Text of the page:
If you’re anything like me, you’ve had to find a good way to blow off steam after a long day at the computer in the virtual world of Zoom. And if you’re a LOT like me then you’ve probably found that the best way to blow off steam is to go sit in front of your TV and play some video games. I mean I love reading too, but this isn’t a dating site, so why am I justifying my hobbies to you?
One of the rewarding things about video games is that they provide these great reward systems where you can upgrade and improve all sorts of elements of yourself and your outfits and your weapons just by completing certain challenges or engaging in certain activities. In the midst of exploring some of those challenges in an open-world role playing game I’ve been into lately, I suddenly had a funny thought while I was battling a Thunderjaw with my Very Rare Shadow Carja Tripcaster while exploring the Frozen Wilds. I know, at this point you’re wondering if I’m even being serious. *Sensuous whisper voice* I totally am.
Because here’s that funny thing that occurred to me: The virtual world of Zooming with student writers actually might be best viewed through the eyes of a gamer. There are achievements we’re all looking to unlock (student engagement, improved writing, social-emotional growth, etc) and the best way to achieve them is to upgrade our virtual practices with every tool at our disposal.
To that end, I present to you a list of the Most Powerful Tools and Weapons in Super Virtual Zoom Education Deluxe Edition, presented in true video game format, complete with status upgrades and strengths and weaknesses. If you want new skins for your character though, you’re just going to have to go the old online shopping route.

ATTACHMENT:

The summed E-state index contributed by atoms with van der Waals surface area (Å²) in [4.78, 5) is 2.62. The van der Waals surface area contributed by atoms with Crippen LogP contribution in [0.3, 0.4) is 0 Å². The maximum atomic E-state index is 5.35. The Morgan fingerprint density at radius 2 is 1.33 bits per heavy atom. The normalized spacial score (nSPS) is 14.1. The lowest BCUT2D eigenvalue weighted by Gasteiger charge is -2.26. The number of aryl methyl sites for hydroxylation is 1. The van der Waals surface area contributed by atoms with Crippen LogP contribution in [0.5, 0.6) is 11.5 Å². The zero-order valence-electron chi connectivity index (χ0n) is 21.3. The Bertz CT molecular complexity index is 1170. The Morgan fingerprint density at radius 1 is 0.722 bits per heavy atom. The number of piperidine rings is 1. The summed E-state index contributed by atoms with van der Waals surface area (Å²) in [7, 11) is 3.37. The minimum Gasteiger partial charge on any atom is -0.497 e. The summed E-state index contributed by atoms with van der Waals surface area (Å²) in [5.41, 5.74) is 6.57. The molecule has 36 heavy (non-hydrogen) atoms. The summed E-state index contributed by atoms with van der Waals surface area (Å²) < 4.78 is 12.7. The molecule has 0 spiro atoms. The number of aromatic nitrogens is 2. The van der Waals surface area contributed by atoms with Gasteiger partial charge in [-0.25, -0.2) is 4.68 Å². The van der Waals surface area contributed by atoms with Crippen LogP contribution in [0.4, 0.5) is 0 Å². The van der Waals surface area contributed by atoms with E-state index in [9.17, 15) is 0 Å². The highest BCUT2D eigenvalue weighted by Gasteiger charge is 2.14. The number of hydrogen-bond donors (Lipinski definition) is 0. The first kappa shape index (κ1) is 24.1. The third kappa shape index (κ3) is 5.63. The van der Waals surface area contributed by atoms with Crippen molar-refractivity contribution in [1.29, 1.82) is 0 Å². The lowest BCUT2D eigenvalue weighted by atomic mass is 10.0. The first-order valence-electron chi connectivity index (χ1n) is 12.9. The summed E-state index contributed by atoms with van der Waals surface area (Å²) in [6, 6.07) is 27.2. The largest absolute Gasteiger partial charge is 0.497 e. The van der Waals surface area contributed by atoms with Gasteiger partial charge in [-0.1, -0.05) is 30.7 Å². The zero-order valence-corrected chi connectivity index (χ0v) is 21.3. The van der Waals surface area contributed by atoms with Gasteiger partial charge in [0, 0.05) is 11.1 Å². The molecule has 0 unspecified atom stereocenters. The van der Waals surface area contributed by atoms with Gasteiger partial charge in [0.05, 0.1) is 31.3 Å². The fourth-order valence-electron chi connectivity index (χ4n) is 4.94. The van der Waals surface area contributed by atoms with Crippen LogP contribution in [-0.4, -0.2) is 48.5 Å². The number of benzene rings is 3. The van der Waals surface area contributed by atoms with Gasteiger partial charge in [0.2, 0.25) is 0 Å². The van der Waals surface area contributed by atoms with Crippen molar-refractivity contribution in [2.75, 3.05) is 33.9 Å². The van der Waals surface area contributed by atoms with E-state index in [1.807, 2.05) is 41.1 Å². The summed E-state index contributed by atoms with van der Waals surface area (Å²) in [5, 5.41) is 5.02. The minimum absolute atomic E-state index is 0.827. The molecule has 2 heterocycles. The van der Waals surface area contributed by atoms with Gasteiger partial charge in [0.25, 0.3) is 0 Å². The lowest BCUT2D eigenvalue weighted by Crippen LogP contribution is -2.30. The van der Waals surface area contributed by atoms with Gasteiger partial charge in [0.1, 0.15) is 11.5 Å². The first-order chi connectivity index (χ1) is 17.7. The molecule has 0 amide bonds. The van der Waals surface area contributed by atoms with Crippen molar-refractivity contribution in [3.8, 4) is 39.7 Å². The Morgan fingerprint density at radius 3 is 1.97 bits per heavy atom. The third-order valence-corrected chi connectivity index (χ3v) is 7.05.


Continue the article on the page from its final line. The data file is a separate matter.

Tool: Breakout Chat Rooms
Stats: +3 Engagement, +2 Human Interaction
Cost: -3 Class Instructional Time
The breakout room feature has proven to be an incredibly powerful Zoom tool for me simply from an engagement perspective. I highly recommend starting with something informal–in my class we do Book Chats every day (I usually get to maybe 2-3 students a day during their independent reading time). The one-on-one time works miracles in terms of raising my kids’ spirits and engagement levels. Cameras aren’t mandatory in my district, and yet when my kids enter the breakout room with me, they overwhelmingly choose to turn them on anyway. Something about talking one-on-one like normal human beings seems to inspire them. Go figure.
As a direct tool for writing, the nature of a breakout room has costs however, given that you can’t be with the whole class and in a breakout room all at once, and the slow moving nature of transitioning kids in and out can be time consuming all by itself. However, if you can manage to carve out the space for it, kids will absolutely make use of it. I had three different students request a breakout session immediately when we began a new writing piece today. Many of your kids are craving the chance to talk to you about writing (or anything!). I counted their requests as my first Christmas presents of the season; it was lovely.
Tool: Google Doc Comment Feature
Stats: +5 Writing Growth, +3 Accountability
Cost: -2 Human Interaction, -1 Conferring Engagement
The loss of weekly writing interaction with my students–literally sitting next to them and chatting about their written work–has been the hardest gap to close. Besides stealing a lot of my joy as a teacher, it also creates an enormous hurdle if your goal is to create writers who are independent decision makers and strategic thinkers. The comment feature in Google Docs has helped to close the gap somewhat, especially when it comes to really getting the kids deeply engaged in thinking about small moves in their writing. But. it’s only useful if you’re using it as a tool FOR writers, not a weapon to wield against them. You can certainly use it for grading feedback, but that will be better received if you’ve already used it for constructive questioning, and supportive encouragement for risk taking.